Wednesday, May 21, 2008

Slow Food Potawatomi Convivium

I'm just discovering Slow Food. Slow Food is an organization that believes that pleasure and quality in everyday life can be achieved by slowing down, respecting the convivial traditions of the table and celebrating the diversity of the earth's bounty. From the spice of Cajun cooking to the delicious simplicity of produce at a farmers’ market; from animal breeds and heirloom varieties of fruits and vegetables to handcrafted wine and beer, farmhouse cheeses and other artisanal products; these foods are a part of our cultural identity.

In essence, they believe in a food system that is good, clean and fair.
  • Good: Naturally delicious food created with care from healthy plants and animals.

  • Clean: Grown and harvested with methods that have a positive impact on ecosystems and biodiversity.

  • Fair: Produced by people who are treated with dignity and justly compensated for their labor.

Thankfully, for us West Michiganders, there is a local chapter. The local chapter, Slow Food Potawatomi Convivium, just started up a blog. Their blog highlights all the cool events that they are putting together. They have put together some screening of The Real Dirt on Farmer John on June 3 and 5 at two Schuler's Books locations in GR. There is also a Garlic Festival and Tomato Tasting Weekend coming up.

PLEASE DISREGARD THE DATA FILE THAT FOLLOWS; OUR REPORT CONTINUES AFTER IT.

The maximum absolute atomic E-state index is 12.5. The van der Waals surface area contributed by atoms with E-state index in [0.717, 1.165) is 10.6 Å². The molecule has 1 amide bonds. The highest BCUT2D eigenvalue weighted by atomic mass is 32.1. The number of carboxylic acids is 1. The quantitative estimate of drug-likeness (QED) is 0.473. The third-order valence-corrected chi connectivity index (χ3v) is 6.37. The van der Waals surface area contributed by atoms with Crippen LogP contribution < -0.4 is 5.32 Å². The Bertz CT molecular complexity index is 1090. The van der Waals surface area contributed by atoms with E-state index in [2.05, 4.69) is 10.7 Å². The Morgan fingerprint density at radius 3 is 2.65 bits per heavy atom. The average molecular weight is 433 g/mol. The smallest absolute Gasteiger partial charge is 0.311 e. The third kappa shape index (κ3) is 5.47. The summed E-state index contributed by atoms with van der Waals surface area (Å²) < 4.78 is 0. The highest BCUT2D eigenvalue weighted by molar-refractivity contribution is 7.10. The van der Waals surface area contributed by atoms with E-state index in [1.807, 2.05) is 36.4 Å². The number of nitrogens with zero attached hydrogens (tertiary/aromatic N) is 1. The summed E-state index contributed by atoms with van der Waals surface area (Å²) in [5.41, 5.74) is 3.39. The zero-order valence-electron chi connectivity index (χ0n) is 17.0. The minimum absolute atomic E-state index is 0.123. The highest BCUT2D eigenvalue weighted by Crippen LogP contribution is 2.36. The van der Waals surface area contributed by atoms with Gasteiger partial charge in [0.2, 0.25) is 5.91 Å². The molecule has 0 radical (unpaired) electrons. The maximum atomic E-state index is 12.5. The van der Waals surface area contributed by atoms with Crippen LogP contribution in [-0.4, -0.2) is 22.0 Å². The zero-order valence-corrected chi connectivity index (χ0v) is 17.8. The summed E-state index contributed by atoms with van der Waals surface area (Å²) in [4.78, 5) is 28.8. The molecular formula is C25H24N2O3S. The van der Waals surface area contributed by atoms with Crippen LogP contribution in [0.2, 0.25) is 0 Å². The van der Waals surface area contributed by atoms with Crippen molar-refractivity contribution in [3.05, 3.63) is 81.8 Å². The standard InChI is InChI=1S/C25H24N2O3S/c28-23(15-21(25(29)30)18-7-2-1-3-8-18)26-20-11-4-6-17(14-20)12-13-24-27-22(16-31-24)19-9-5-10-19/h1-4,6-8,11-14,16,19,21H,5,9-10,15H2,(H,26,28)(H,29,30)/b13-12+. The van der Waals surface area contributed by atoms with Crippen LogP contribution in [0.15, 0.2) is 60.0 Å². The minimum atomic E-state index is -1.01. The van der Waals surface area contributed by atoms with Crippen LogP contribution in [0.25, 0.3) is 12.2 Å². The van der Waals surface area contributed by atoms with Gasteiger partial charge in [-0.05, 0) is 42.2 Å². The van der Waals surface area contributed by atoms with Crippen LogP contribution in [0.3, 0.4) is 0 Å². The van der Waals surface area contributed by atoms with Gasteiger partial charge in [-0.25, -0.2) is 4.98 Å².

Be sure to check out their blog. To join Slow Food or get more info, contact their president, Amy Sherman.

Wednesday, May 7, 2008

Library's Indoor Farmer's Market

A handful of West Michigan Coop sellers participated in the Grand Rapids Public Library's Indoor Farmer's Market during the Library's Earth Week Celebration.

The West Michigan Coop had a booth and were able to meet new people and talk with them about the importance of shopping for local food. The farmers also connected with a new audience and got to show off their stuff, like Dog Wood Farm's Goat Lady, Barbara Jenness, pictured on the left.

While people shopped, the Coop gave a presentation about the coop and how to get involved. Afterwards, the library showed some films on the impact large factory farms have had on the family run farm and the environment.

Hundreds of people came out and it was a huge success. Thanks again to everyone who participated, sold, and shopped!

Here's George and Shelia Wright from H&W Farms posing with all their goodies!

Betsy Meerman from Grassfields Cheese manned her booth all day handing out cheese samples and raw milk from their Green Pastures cow share program.